Revealed: The leading skin cancer demographic in Australia

The demographic leading skin cancer rates has been revealed.

All Aussies have had the risks of skin cancer drilled into them, with our scorching, unforgiving sun and our love of the outdoors. But now, a study has revealed the very specific group of people leading in rates of skin cancer diagnosis.

For the first time, scientists from QIMR Berghofer Medical Research Institute have comprehensively documented skin cancer rates across Australia, highlighting regional and age related characteristics of patients who had a cancerous skin lesion removed.

And the leaders? Men aged over 55 who come from Queensland are the most likely Australian’s to have skin cancer.

Professor David Whiteman, QIMR Berghofer Cancer Control Group leader, said a key finding of the paper, which was published in the Medical Journal of Australia, was the frequency with which people had more than one skin cancer removed – and the results are pretty shocking, finding that almost seven per cent of all Australians aged over the age of 20 had a non-melanoma skin cancer removed between 2011 and 2014, and almost half of those had more than one removed.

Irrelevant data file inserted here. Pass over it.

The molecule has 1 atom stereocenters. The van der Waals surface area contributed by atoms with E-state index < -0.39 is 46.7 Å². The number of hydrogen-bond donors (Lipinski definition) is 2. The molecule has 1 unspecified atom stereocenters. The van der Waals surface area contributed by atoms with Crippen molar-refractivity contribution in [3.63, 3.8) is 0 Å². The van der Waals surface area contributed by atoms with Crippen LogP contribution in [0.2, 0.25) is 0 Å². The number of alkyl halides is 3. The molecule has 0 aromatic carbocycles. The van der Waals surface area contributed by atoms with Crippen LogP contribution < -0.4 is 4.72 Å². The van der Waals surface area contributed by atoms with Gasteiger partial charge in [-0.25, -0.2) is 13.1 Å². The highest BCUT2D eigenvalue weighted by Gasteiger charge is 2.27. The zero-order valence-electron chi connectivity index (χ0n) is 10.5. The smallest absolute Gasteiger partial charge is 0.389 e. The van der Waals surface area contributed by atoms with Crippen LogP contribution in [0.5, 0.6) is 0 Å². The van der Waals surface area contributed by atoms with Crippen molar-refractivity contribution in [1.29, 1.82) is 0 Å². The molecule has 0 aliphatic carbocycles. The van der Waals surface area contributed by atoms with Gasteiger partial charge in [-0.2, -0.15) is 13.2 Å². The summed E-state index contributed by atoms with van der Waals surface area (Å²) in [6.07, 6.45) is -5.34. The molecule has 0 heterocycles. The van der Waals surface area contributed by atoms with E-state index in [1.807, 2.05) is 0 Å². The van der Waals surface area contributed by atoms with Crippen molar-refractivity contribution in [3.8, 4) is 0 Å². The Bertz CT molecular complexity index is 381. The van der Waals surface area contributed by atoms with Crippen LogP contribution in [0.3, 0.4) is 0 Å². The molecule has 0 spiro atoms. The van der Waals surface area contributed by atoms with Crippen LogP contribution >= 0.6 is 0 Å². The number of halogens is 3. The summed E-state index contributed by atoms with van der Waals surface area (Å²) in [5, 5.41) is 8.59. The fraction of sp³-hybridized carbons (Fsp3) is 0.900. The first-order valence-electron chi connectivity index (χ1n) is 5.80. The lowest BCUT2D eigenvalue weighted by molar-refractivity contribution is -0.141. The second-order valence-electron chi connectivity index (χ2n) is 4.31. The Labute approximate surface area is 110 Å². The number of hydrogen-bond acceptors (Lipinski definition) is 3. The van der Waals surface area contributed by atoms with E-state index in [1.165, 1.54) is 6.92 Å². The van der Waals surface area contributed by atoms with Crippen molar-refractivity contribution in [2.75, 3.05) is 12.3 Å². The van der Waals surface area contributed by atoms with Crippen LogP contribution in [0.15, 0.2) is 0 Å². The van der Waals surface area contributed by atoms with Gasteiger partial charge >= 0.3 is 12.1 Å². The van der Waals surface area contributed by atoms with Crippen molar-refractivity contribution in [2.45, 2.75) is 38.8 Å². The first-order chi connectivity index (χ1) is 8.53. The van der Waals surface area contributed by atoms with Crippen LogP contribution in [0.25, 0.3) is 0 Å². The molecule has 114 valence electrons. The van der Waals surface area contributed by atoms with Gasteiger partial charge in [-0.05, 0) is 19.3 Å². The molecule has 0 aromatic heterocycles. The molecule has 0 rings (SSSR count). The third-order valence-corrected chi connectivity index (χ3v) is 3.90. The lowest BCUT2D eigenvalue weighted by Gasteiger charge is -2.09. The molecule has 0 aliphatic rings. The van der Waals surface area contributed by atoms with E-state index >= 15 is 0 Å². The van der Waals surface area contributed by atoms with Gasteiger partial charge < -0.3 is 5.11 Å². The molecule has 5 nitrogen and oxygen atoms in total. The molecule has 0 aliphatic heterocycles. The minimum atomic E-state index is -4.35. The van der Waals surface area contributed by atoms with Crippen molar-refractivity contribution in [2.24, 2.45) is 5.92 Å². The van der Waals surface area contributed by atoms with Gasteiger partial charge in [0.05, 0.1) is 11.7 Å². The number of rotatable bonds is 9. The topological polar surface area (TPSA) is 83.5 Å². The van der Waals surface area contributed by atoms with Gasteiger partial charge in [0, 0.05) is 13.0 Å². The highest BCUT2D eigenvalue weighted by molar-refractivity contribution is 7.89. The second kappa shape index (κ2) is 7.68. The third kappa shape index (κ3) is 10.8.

“We found that 74 per cent of all skin cancers that were removed came from just 47 per cent of Australians who had skin cancer treatment,” Whiteman said.

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“In other words, the vast majority of skin cancers arose in a relatively small pool of people.”

He also said that the study found more men than women had multiple skin cancers removed, particularly men aged over 70 years.

“We also found that Queenslanders were significantly more likely to have multiple skin cancers than residents of other states,” he said.

“Having a big-picture view of the impact of multiplicity is useful not only for individual doctors, but also for those who plan health services and make policy.”

The study found that rates of skin cancer in Queensland were almost three times higher than Victoria and Tasmania. 

“The reported rates are very high when compared on a global scale and underscore the sheer size of the skin cancer burden within the Australian population,” Whiteman said. 

Are you at all surprised by the results of this study? Have you had skin cancer?